Referring first to FIG. 10 in conjunction with the enlarged sectional view of FIG. 11, the nuts N are advanced over a tank 110 containing the fluid slurry by belts 112 preferably in the form of flexible tubes as best seen in FIG. 11. Belts 112 are movable in grooves 114 in guide bars 116 by rollers 118.
In FIG. 10 the belts 112 are shown as terminating at the downstream end of station A, but if desired may continue through stations B and C, or similar feed belts may be provided at stations B and C.
As the nuts traverse station A they are supported on guide flanges 120 which leave the threaded interiors of the nuts unobstructed. The nuts are advanced past the feed pipe 122, the upper open end of which lies just below the lower ends of the nuts. Slurry is delivered from a pump 124 into the threaded holes of the nuts.
In the embodiment of the invention first described, it was said that the slurry was preferably fed into the nuts to fill them to a level below the top. While this is possible, it required precision control, and it is now contemplated that an excess of slurry is delivered, so as to overfill the holes, as suggested at 126 in FIG. 11. In fact, slurry may even flow down the outsides of the nuts.
Under these circumstances it is of course necessary to clear the slurry from the exterior of the nuts. This is accomplished at station B, where the nuts are advanced between an upper endless belt 128 and a lower endless belt 130. Belts 128 and 130 close the ends of the nuts and prevent the washing process from disturbing the deposit 104 within the thread grooves. The horizontal runs of the belts are slidable on guide bars 132, 134. The belts 128, 130 may be driven and may serve to advance the nuts N. Alternatively the nuts may be driven by belts such as belts 112, in which case belts 128 and 130 may be replaced with stationary smooth closure strips.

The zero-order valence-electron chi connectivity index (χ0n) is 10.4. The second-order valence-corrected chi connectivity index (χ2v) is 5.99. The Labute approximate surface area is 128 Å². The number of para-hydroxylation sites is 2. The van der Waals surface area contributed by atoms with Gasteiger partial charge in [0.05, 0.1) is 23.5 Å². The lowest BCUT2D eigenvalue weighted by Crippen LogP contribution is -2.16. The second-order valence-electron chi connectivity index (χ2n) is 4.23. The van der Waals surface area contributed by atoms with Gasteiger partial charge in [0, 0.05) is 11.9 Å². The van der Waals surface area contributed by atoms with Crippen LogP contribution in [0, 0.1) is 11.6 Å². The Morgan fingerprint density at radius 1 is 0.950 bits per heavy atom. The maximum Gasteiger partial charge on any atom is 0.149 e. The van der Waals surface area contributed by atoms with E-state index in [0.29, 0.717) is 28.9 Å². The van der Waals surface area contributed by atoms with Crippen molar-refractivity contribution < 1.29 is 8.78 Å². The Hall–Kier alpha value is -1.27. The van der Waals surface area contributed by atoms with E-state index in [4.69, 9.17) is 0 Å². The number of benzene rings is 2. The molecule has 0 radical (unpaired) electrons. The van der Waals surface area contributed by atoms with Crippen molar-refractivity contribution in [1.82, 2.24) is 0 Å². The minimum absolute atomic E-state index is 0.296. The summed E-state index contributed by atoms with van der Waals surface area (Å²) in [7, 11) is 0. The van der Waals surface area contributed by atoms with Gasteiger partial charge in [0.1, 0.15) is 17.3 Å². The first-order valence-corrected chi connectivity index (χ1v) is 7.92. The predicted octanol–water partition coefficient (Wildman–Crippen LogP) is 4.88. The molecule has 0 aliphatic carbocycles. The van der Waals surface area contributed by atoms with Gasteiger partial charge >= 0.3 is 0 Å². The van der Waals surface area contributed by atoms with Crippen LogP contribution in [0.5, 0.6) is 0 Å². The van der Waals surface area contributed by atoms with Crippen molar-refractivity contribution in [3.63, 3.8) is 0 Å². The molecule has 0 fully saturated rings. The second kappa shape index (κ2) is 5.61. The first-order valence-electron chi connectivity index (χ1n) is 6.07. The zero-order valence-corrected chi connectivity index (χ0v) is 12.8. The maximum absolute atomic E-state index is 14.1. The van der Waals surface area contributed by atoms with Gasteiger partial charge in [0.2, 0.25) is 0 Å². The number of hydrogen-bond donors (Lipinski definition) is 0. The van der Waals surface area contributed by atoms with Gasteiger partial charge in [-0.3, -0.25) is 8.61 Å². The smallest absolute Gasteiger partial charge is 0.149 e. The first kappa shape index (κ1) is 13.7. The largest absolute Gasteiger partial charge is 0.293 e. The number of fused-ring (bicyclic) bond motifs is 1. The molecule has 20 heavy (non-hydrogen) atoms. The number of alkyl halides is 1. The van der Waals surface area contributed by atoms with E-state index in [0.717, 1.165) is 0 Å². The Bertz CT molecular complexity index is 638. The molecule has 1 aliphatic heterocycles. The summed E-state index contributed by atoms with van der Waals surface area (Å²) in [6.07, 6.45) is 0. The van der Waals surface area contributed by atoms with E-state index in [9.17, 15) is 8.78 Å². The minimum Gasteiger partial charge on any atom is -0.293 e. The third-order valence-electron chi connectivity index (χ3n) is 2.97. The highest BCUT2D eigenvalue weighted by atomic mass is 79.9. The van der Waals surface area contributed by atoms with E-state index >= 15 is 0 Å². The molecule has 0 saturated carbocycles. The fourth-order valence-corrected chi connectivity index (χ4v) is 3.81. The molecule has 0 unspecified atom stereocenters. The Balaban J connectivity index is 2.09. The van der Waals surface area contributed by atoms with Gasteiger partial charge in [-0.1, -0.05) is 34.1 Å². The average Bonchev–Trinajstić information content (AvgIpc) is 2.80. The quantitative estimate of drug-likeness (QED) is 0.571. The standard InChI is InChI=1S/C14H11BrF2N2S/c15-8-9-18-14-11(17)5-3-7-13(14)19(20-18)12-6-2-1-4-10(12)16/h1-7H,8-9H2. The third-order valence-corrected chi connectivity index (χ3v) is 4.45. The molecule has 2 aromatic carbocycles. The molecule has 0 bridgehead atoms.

In any case nozzles direct jets of cleaning liquid (water) against the sides of the nuts, and the belts 128, 130 or the strips substituted therefor effectively clean the ends of the nuts.
It will be noted that the liquid from nozzles 136 drains into tank 138, so that the resin washed from the exterior of the nuts may be recovered for mixing into the slurry in tank 110.
At station C the slurry will have dried sufficiently so that it will not flow downwardly along the thread grooves, and the partially dried slurry is eliminated from the bottom one or two convolutions of the thread grooves to facilitate threading the nut onto a bolt. The mechanism for accomplishing this is seen in FIGS. 10 and 13.
An endless belt 140 is driven by rollers 142 and is led through liquid in a tank 144 by a guide roller 146. Belt 140 includes a flexible backing 148 and a ply of soft porous sponge 150. The ply of sponge is at the upper side of the horizontal run of the belt and receives the nuts N as best seen in FIG. 13. Since the belt is led through the tank 144 to be immersed in cleaning liquid therein, it is substantially saturated as nuts are received thereon from station B.